P&I Clubs issue North Korea sanctions ‘reminder’ as surveillance scrutiny on shipping is stepped up
International Group Clubs issue a collective industry circular urging owners to reassess any possible links to North Korean entities. Circular not prompted by any specific event or incident
Government agencies focusing on shipping and insurance to police sanctions regime and searching for unusual shipping activity including AIS switch-off as a leading indicator for investigations
P&I CLUBS have collectively urged shipowners and brokers to reassess the risk posed by the North Korean sanctions regime amid intensifying enforcement and increasingly forensic investigations focused on shipping activity by the US government.
A circular issued by all members of the International Group of P&I clubs this week was officially positioned as a “reminder” of the 2017 sanctions introduced by the UN Security Council, but insurance insiders cite recently increased scrutiny of shipping from governments policing the sanctions and looking specifically at evasion tactics.
The circular notes that members of the UN Security Council have stepped up surveillance of any maritime activity that arouses a suspicion of sanctions evasion.
According to the circular, which was issued with similar wording by all IG clubs, “surveillance agencies” are looking out for indicators of potential evasion activity, including unexplained diversions or AIS transmitters being deliberately turned off to conceal the ship’s voyage pattern.
“The relevant authorities are monitoring vessel movements with satellites and other resources, and vessels may be subject to search and detained at ports whilst suspicious activity is investigated,” stated the circular.
According to International Group chief executive Andrew Bardot, the circular was not prompted by any specific event or incident.
“We have noticed increased interest on the part of governments and the UN on the policing of sanctions on trade with North Korea, so felt it timely to remind shipowners through the recently published Group circular,” said Mr Bardot.
Other IG members suggested to Lloyd’s List that while Iran and Syria have remained high-profile sanctions issues across the industry, the North Korean regime has fallen down the agenda and this was simply an attempt to ensure it does not “slip under the radar”.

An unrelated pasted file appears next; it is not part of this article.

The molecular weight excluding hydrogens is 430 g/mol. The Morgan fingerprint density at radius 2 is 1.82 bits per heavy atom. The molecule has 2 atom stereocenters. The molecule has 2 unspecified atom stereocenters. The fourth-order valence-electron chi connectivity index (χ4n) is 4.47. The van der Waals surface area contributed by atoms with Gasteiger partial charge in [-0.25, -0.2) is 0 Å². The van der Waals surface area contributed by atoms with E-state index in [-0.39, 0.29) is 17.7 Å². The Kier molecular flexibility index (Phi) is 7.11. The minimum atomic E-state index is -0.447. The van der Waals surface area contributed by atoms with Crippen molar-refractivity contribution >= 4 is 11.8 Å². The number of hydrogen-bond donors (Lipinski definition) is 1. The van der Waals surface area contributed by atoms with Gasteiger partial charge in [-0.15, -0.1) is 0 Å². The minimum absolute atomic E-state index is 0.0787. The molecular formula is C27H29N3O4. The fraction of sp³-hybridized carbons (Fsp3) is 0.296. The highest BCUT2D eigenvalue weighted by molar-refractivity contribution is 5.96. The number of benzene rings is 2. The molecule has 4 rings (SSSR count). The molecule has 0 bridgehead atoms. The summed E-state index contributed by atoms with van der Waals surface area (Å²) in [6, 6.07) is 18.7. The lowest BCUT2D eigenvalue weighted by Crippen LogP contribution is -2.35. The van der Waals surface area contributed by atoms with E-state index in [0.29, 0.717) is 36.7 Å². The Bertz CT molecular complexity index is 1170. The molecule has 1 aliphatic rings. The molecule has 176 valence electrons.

China and Russia have both said the UN should consider relaxing sanctions on Pyongyang, while Washington, backed by the UK, France and Japan, is demanding that North Korea give up its nuclear arsenal before any relief from sanctions is granted.
With a possible second denuclearisation summit between North Korea and the US hanging in the balance, diplomatic pressure is building along with scrutiny from government agencies policing the sanctions.
While no recent cases have been revealed, the UN Panel of Experts on North Korean sanctions has documented extensive examples of ships being used to evade sanctions and P&I Club executives suggest that governments are now “going after” shipping and insurance to police the sanctions regime.
In the last published UN report the panel found “extensive use of a combination of multiple evasion tactics, including indirect routes, detours, loitering, false documentation, transhipment through third countries and manipulation of Automatic Identification System signals and destinations/estimated times of arrival, as well as changes to the class, length and draft of the vessels”.
The panel concluded that such tactics were being deliberately used to obfuscate actual routes, conceal port calls and give the impression that sanctioned cargoes were loaded in ports other than in North Korea.
In October, the UN Security Council designated three vessels as subject to de-flagging as a result of illicit ship-to-ship transfers. It said the ships were likely dealing in oil transfers and named them as Shang Yuan Bao, New Regent and Kum Un San 3.
In light of the increased scrutiny the P&I clubs have reminded members that any activity that breaches sanctions will result in insurance cover being withdrawn. The clubs strongly urged members “to reassess the risks of undertaking any business with North Korea including ship-to-ship transfer operations and should also exercise the fullest possible due diligence to ensure that they are not unwittingly entering into prohibited activities with North Korean entities”.
Due to the current government shutdown in Washington DC, the Office of Foreign Assets Control — which administers and enforces US economic and trade sanctions — did not respond to queries from Lloyd’s List concerning stepped up procedures against North Korea.